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2019 NRL season preview using stats and not form

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Roar Rookie
14th March, 2019
2

This time every year, people from all around Australia try and pick their NRL top eights. They use ‘form’ to do it.

As someone who likes numbers, I thought I’d have a quick look and see how you would go doing the same thing by using patterns.

I have started with the ‘base’ year being 2000 and have gone up until, of course 2018. I didn’t go any further back, because there are too many teams that were in the comp that aren’t any more.

For 2000, there are still some changes, as there was no Souths or Gold Coast in those years, while there was a team called the Northern Eagles. When people ask, “who’s worse than Manly?”, that’s your answer.

Before I get into the detail, I will say that I have still kept Melbourne winning the competition in the years the title was stripped, because I think it keeps the data consistent. I am not advocating them getting their titles back (sorry Smithy).

What do we ‘know’ about the NRL? There are two things we can say with a bit of certainty. No one goes back to back, and you have to be in the top four to win the comp.

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That rules out the Roosters. They can’t win. Rather than just rely on one statistic of no-one going back to back, how about this?

Only five times in 18 years has the team winning the comp won the minor premiership the previous year. Four of those were Melbourne, the other St George. So, less than 30 per cent of the time does the team that finishes on top of the table the year before (whether they win the title or not), go on to win the title the following year and no one has won it back to back.

So, the Chooks are out.

Melbourne are also out. They’ve ‘won’ the title four times, and every time they have finished minor premier the year before. Weird. So they are also out.

An interesting side note; no team has won the competition from outside the top four in that year. The Roosters won in 2002, but that was the year the Bulldogs were stripped of 37 competition points. Had they not have been stripped of points, the Roosters wouldn’t have been in the top four. Imagine such luck befalling the Roosters.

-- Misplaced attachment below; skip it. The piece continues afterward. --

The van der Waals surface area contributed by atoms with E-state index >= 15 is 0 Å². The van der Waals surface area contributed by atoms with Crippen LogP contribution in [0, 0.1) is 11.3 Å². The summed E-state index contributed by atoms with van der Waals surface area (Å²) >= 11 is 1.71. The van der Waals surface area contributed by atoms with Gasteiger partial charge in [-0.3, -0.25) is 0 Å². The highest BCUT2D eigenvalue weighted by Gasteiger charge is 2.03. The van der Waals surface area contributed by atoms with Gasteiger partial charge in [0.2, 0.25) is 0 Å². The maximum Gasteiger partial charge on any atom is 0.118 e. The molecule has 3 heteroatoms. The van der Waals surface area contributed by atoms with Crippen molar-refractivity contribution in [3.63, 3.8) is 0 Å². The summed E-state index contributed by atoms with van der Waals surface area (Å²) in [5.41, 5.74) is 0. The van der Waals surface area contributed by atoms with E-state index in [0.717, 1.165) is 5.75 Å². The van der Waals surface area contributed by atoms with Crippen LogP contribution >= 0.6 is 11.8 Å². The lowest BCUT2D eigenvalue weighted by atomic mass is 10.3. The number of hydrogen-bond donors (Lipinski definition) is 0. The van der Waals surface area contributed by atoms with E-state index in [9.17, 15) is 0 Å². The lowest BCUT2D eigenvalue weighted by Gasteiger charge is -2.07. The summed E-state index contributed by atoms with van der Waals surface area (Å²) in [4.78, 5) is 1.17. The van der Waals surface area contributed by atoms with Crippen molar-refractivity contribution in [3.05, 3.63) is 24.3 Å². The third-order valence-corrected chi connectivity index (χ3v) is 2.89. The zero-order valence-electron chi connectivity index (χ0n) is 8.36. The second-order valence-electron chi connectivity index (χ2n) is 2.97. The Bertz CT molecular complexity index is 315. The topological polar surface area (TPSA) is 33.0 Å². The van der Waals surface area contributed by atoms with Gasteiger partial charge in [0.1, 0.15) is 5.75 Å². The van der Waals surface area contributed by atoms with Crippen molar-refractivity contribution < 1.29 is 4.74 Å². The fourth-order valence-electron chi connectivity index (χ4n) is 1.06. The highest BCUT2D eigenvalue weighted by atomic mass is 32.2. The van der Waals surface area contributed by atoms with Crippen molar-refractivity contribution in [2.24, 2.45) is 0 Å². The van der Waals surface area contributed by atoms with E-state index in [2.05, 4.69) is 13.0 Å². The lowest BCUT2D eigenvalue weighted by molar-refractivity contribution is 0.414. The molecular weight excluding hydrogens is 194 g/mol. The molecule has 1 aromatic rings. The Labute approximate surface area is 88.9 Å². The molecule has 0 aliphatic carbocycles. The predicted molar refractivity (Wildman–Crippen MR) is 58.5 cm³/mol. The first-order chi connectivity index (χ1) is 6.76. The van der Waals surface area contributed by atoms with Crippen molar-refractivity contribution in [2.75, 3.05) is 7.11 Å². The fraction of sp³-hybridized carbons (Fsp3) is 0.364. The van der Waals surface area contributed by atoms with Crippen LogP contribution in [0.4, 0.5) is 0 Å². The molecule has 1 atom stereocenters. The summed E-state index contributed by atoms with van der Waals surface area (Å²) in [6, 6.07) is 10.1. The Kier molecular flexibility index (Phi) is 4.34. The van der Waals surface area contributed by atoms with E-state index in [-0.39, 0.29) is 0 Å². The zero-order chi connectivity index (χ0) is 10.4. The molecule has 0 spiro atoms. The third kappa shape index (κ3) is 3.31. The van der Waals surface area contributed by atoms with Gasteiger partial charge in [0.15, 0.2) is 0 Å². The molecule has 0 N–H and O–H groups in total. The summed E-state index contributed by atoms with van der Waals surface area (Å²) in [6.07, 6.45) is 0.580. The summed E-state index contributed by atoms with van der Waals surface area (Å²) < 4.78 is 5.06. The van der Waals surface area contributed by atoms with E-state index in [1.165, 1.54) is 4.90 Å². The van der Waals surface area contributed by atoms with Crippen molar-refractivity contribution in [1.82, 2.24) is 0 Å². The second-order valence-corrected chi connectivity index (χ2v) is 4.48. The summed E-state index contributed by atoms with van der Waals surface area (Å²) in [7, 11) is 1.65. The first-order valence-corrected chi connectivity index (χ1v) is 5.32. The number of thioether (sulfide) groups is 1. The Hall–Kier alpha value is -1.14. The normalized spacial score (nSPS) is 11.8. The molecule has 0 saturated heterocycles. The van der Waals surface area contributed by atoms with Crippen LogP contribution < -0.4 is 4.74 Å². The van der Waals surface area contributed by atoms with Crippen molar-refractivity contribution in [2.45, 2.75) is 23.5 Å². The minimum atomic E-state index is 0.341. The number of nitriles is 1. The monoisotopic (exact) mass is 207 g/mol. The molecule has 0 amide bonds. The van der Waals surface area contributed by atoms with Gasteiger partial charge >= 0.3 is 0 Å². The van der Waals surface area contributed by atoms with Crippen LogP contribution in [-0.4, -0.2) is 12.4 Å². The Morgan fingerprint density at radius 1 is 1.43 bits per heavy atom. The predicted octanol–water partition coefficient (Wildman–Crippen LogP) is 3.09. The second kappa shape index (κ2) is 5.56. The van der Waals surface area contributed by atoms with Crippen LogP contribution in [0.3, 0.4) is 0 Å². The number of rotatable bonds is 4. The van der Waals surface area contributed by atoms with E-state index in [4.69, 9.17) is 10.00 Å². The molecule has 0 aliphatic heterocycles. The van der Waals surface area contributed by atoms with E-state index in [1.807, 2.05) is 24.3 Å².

Anyhow, we know the teams will have to finish in the top four this year, but what about last year? On fifteen occasions, the team that won the comp were in the top eight the year before.

Only three weren’t; that’s Penrith (2003), Wests Tigers (2005) and the Roosters (2013). Statistically speaking, it has to be someone from the top eight last year, except the Roosters or the Storm. Or the Broncos.

Why not Brisbane? I’m glad you asked. Here’s a stat that, the more I looked at it, the more I went “whoa”.

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Josh McGuire

Surely the Broncos won’t miss the eight? (Photo by Bradley Kanaris/Getty Images)

Eleven times out of 18, the team that finished sixth one year dropped out of the eight altogether the next year. In the 19 years (including the base year of 2018), Brisbane only missed the top eight twice and, in one of those years, they finished sixth the year before.

So they can’t win because they won’t even be in the finals. That doesn’t matter anyway, but I just wanted to add a stat to show they were likely to miss the finals altogether.

The winners though; who will win? Well, 11 times out of 18, the winner came from a team that finished in the top four the previous year. Four times the winner came from the fifth-to-eighth positions, and three times from outside the eight.

So, it may be impossible to go back-to-back, but it certainly helps to have been good the year before.

In fact you’re as likely to win almost from being in the fifth–eighth positions last year as you are from not even making the finals last year. Don’t get too excited Parra fans, its still not your year.